If there’s a recurring theme in healthcare today it’s that of constant change. Other industries are disrupted by new innovative technologies and approaches to customer engagement, but add government regulations, payer models, and the fickleness of government administrations, and healthcare is at a whole new level of unpredictability. But there’s one thing for certain in this industry-in-flux: value-based care is coming—and it’s coming faster than some health systems are ready for.
In a recent survey from the American College of Healthcare executives, hospital CEOs ranked “Financial Worries”, “Governmental Mandates”, and “Patient Safety and Quality” as the top issues affecting their hospitals. Unsurprisingly, many of the specific concerns within each issue related back to value-based readiness. Since payments in a fully value-based world will be structured around quality, I want to hone in on some specific concerns hospital CEOs have around their issue number three: Patient Safety and Quality.
Patient Safety and Quality
Healthcare executives can’t control the timeliness, sufficiency, and unpredictability of government reimbursements, but they can control quality and safety improvements within their hospitals.
Here are some of the top specific concerns hospital CEOs listed under patient safety and quality:
- Engaging clinicians in improving the culture of quality and safety (56%)
- Engaging clinicians in reducing clinically unnecessary tests and procedures (51%)
- Redesigning care processes (50%)
So, how do you engage clinicians in the culture of quality?
Administrative oversight, quality score-carding after the fact, and endless meetings hammer clinician moral. In fact, a recent report out of Harvard, the Massachusetts Medical Society, and the Massachusetts Health & Hospital Association has deemed physician burnout a public health crisis. The last thing they need is additional oversight from hospital administrators.
Embedding quality care considerations in the existing clinical workflow is essential.
Specifically, health systems need to ensure that accurate, complete diagnostic coding (especially for comorbidities), and guideline-based clinical action are all in the daily routine of the members of the care team.
But that’s not easy, either. Clinical guidelines change. New therapeutics are constantly introduced. Each patient’s needs are unique. Each patient’s record is unique. And patient data isn’t necessarily presented in a way that makes making the best decisions for their care simple.
Give Your Clinicians Clear, Actionable Patient Data
Making sure each patient gets the right treatment at the right time can only happen if all relevant patient data is easily accessible to the clinician, not just the pop health team. Take a patient with type 2 diabetes, for example. In a typical electronic health record, it might take a physician upwards of 16 clicks to review important guideline-based data points to make the right clinical decisions – latest A1c, latest cholesterol, latest blood pressure, last foot exam to screen for neuropathy, last eye exam to screen for retinopathy, current active medications, latest labs. They might have to flip through a manual logbook—or consumer-facing app that’s disconnected from their workflow—to review how a patient has been doing with their blood-glucose levels. And once they’ve viewed all that, they’re supposed to know—quickly—the right adjustments to the treatment plan. The right advice.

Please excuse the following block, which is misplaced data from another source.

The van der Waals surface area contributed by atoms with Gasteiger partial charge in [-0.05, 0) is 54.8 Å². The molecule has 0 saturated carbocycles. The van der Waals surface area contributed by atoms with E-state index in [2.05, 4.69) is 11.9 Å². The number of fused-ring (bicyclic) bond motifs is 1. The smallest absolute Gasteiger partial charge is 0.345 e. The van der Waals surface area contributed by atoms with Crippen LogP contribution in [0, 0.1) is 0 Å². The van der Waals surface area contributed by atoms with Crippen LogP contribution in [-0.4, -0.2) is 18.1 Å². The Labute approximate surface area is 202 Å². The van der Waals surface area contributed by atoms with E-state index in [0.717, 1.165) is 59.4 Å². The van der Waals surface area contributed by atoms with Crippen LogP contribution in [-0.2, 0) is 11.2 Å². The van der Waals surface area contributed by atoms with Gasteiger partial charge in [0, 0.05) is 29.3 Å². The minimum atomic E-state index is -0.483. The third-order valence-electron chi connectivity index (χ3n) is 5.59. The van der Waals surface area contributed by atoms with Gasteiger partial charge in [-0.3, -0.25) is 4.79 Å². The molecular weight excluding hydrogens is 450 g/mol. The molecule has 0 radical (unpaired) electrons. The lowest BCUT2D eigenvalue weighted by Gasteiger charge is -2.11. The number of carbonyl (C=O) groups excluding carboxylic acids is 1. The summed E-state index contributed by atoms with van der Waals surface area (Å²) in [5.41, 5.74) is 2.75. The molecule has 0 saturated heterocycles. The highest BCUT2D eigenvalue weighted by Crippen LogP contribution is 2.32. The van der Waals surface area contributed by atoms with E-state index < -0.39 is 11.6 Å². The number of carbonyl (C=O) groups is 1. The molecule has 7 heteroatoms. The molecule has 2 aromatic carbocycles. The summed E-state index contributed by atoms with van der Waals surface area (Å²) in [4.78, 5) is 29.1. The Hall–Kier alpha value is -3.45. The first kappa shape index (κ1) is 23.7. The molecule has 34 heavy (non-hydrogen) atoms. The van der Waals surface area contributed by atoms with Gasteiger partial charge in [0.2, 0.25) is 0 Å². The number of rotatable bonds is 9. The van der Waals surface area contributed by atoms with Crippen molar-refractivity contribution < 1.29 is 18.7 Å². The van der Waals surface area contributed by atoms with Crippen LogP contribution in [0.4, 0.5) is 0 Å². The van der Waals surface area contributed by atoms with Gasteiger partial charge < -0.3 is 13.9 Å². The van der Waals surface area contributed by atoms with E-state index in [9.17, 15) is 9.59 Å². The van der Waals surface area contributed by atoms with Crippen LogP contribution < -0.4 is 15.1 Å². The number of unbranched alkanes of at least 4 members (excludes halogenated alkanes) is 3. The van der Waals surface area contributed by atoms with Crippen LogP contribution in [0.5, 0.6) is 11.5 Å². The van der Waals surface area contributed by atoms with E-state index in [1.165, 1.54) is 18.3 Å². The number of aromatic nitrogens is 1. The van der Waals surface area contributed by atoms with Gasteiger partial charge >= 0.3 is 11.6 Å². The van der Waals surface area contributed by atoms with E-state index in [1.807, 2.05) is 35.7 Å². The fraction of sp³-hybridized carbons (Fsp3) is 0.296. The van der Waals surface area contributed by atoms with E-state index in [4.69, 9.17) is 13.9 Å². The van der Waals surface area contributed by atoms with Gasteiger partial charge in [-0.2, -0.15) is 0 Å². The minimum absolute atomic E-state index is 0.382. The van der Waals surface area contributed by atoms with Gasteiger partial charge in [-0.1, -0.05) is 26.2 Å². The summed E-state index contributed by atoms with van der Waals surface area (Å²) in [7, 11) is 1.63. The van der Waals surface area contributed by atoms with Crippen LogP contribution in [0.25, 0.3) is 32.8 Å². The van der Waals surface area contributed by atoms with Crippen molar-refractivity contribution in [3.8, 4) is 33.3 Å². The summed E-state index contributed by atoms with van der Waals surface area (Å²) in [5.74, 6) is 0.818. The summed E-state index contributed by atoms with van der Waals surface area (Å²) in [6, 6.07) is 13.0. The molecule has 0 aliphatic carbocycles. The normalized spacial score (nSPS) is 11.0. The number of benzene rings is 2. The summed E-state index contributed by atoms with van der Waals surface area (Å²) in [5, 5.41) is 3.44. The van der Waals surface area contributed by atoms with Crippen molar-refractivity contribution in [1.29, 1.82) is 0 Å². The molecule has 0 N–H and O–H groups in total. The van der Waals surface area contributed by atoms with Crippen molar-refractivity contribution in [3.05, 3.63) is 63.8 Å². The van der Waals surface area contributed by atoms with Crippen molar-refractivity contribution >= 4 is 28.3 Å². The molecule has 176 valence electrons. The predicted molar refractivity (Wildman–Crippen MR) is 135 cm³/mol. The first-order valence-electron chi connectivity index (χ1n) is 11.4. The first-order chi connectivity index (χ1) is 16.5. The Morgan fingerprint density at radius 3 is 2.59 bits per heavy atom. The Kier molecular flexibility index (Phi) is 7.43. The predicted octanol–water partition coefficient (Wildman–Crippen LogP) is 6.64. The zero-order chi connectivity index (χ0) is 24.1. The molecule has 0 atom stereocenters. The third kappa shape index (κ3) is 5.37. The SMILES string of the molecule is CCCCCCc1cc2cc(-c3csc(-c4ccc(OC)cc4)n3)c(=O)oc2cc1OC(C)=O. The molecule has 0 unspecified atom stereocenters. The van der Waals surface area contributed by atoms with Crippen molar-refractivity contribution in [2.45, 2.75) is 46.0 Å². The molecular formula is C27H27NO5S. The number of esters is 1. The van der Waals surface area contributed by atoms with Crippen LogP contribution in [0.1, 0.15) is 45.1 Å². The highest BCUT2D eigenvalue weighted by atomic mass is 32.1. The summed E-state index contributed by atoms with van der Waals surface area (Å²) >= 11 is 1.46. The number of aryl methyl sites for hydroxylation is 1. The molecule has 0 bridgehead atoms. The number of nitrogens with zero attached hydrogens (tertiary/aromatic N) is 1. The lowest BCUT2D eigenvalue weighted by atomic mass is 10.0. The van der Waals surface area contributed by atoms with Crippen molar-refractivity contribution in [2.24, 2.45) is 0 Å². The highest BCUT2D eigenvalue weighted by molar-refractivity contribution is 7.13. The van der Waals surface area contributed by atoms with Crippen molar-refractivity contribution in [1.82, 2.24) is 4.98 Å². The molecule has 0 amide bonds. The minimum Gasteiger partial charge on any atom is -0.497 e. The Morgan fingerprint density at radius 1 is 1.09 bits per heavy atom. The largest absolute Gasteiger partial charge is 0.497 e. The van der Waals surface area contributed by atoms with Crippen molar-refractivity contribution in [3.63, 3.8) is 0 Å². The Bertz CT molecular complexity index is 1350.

Rimidi’s solution aggregates relevant patient data from the patient record and connected devices (like a Continuous Glucose Monitor), and works directly within the EHR using SMART on FHIR standards, giving physicians a more complete view of their patients’ health without complicating their workflow.
Enable Remote Patient Monitoring
Aggregated relevant data is great, but there still isn’t a lot of time during patient visits to review the information and make an informed decision. Rimidi enables remote patient-provider communication, allowing clinicians to offer care across the continuum and prompt clinical action where necessary.
Other members of the care team can view an entire patient panel of individuals onboarded to Rimidi, see who is “high” risk according to configurable clinical targets, and remotely send treatment adjustments—or even just reminders or encouragement.
Present Guideline-based Decision Support Within the Clinician Workflow
Let’s take another look at the specific concern from the ACHE survey: Engaging clinicians in reducing clinically unnecessary tests and procedures. I certainly don’t think clinicians are purposefully ordering unnecessary tests and procedures. I think they’re doing the best they can with the way patient data is currently presented to them and with their lack of time to spend with each patient.
Rimidi’s solution embeds clinical decision support tools based on the latest guidelines and each individual patient’s data. In other words, we make it easy for the physician to do the right thing for their patient, and hard to do the wrong—or unnecessary—thing.
Rimidi: Time for Better
At Rimidi, we recognize clinician frustrations around a lack of actionable data and, quite frankly, a lack of time. We know the clinician point of view because we were founded by clinicians, and we created our software with a physician’s lens and an underlying belief that we can do better as a healthcare system.
If you would like a demo of our solution, contact us at firstname.lastname@example.org with the subject line “Demo Request”.
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